11 Things You Need to Know about Tax in Denmark
- 1. When do You Become Taxable in Denmark
- 2. How to Register in the Danish Tax System
- 3. What is Included in Your Taxable Income
- 4. How Much Tax Do You Need to Pay
- 5. Social Security Network for Work within the EU
- 6. Does Your Company Need Foreign Workers
- 7. Company or Self-Employed
- 8. How to Pay Salary to Yourself as a Major Shareholder
- 9. Securities and Other Activities Abroad
- 10. How to Avoid Double Taxation
- 11. Tax in the Time of Corona: A Must-Read if You Live or Work in Denmark
- Starting a Business
- Does Your Company Need Foreign Workers?
- COVID 19 - THE DANISH TAX AUTHORITY OFFERS AID PACKAGES FOR YOU AND YOUR BUSINESS
- Larger deductions for companies that need to invest in fixed assets or small assets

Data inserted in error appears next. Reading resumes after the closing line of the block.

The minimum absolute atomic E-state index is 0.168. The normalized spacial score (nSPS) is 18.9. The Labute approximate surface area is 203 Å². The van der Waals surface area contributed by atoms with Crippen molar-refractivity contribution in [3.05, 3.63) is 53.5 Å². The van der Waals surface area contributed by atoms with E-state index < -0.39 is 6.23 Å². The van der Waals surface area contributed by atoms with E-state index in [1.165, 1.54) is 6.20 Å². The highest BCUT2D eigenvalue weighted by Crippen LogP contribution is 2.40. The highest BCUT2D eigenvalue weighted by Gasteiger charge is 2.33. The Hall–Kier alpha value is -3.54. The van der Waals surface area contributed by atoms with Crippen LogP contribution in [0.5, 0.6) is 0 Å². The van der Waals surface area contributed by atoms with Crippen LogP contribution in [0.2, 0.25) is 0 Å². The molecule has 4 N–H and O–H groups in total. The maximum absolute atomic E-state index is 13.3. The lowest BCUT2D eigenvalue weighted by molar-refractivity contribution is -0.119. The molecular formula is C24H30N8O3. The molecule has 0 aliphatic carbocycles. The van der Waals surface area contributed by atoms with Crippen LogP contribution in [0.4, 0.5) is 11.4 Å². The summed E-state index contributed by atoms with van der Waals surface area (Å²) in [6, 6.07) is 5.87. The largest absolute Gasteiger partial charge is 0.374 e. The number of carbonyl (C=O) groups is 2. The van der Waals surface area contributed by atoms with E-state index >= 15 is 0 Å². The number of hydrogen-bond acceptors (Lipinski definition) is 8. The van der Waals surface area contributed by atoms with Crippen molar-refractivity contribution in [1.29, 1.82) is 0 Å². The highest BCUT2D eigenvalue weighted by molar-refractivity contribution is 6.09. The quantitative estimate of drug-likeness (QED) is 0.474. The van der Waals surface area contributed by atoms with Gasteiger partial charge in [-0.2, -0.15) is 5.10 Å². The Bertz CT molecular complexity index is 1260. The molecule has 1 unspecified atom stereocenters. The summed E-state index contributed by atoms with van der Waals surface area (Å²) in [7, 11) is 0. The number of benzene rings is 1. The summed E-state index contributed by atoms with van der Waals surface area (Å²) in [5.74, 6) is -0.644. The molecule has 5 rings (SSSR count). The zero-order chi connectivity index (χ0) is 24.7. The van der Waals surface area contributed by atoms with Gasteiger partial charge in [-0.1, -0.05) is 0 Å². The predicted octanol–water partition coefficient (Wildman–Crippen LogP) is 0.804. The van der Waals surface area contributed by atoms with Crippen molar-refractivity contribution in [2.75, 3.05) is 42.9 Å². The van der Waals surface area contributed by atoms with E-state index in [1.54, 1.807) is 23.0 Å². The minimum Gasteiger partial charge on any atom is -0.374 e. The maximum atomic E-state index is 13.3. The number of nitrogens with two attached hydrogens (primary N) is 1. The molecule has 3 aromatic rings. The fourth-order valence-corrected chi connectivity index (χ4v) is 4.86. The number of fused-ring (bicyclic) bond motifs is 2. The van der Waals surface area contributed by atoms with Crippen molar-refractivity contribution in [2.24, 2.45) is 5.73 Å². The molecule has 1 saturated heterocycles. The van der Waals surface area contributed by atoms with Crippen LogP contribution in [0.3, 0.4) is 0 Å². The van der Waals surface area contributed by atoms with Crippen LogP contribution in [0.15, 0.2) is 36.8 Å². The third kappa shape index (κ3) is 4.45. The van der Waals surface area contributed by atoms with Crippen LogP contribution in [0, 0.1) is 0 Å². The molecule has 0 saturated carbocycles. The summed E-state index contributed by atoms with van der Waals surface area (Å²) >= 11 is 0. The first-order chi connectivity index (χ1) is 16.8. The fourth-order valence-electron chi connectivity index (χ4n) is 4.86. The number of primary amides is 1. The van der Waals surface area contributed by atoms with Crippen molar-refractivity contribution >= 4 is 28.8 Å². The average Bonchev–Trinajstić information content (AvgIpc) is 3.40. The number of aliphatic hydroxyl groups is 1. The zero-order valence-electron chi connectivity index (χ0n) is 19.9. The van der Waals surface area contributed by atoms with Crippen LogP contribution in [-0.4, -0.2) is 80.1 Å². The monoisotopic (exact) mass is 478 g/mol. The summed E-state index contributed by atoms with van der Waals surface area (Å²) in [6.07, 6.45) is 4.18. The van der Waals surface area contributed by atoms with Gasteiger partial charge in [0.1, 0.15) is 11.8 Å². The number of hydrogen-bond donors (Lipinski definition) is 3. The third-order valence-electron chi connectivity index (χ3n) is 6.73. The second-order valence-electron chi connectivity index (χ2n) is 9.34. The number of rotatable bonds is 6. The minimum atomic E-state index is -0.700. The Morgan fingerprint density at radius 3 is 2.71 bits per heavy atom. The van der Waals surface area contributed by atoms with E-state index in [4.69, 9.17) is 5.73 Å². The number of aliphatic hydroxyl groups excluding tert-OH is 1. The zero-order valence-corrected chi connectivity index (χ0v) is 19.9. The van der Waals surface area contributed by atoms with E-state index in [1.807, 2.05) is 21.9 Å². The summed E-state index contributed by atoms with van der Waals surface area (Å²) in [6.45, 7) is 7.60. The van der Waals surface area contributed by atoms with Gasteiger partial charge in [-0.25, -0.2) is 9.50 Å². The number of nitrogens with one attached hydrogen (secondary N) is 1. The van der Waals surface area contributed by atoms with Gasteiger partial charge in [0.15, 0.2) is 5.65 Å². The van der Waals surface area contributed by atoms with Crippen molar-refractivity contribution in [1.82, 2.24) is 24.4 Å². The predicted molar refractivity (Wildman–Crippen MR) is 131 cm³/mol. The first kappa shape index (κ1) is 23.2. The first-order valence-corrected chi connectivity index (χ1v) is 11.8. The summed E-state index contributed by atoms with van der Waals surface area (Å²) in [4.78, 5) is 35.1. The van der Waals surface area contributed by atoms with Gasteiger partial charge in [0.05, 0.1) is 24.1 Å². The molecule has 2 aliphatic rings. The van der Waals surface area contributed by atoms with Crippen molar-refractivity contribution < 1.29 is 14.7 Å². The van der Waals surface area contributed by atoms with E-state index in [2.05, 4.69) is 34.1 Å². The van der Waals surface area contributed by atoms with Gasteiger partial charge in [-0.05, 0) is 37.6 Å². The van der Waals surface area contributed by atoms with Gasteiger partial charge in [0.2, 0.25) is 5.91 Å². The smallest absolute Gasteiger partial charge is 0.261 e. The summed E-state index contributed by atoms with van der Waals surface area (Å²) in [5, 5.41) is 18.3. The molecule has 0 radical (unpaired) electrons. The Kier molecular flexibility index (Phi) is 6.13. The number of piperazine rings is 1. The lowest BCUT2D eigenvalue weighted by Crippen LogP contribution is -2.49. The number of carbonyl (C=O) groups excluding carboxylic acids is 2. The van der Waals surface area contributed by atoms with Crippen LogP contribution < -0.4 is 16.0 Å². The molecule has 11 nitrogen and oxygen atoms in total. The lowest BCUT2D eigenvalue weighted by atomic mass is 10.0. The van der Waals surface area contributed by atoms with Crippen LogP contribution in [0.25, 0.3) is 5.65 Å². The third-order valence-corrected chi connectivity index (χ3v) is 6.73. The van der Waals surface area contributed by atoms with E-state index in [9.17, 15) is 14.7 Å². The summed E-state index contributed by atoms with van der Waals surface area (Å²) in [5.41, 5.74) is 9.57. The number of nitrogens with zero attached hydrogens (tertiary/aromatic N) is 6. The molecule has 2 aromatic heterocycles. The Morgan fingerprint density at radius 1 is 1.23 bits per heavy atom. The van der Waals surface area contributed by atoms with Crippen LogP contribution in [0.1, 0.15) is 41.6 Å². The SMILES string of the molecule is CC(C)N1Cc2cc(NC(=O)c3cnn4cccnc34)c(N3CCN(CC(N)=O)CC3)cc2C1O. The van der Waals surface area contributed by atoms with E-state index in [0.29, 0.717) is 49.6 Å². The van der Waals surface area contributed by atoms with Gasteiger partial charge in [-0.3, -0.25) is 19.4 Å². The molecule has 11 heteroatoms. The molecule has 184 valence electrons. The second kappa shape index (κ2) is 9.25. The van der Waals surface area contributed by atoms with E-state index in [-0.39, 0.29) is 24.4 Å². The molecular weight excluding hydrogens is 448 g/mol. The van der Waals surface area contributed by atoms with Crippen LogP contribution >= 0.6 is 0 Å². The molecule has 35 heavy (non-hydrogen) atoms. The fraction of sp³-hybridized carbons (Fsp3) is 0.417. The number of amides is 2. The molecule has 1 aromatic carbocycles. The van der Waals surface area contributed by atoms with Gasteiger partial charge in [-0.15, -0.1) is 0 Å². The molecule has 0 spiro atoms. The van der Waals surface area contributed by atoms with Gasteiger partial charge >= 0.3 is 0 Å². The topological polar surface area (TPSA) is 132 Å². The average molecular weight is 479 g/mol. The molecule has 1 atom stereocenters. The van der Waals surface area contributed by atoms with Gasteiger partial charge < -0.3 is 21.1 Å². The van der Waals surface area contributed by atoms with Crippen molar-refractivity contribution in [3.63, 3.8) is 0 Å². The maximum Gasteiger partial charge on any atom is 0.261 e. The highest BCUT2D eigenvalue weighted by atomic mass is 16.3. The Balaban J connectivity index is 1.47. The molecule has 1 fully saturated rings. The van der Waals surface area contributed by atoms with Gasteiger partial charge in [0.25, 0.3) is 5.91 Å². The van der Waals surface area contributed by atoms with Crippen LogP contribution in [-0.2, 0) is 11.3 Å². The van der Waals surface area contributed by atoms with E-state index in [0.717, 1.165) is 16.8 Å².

1. When do You Become Taxable in Denmark
You can be taxable in Denmark two ways. You are either fully taxable or partially taxable. Fully taxable means that you must file your tax return and pay tax on the entirety of your global income, regardless of the type of income. Conversely, those who are partially taxable must only pay tax from their sources of income within Denmark. For example, this could be income from working for a temporary period, board fees, dividends from shares or rent income from a rental property in Denmark.
Full Tax Liability
You will be fully liable to pay tax on your global income to Denmark, if you have a residence at your disposal in Denmark and are staying permanently in Denmark (aside from vacation and holidays). You must be very careful about doing business in Denmark, if you have access to a home.
If you stay in Denmark for a longer period, you will automatically become fully taxable. If you find yourself in this situation or if you will be in this situation in the future, we recommend seeking professional advice.
*SkatteInform does not take any responsibility for any actions taken based on the information provided in this article, before receiving individual tax advice.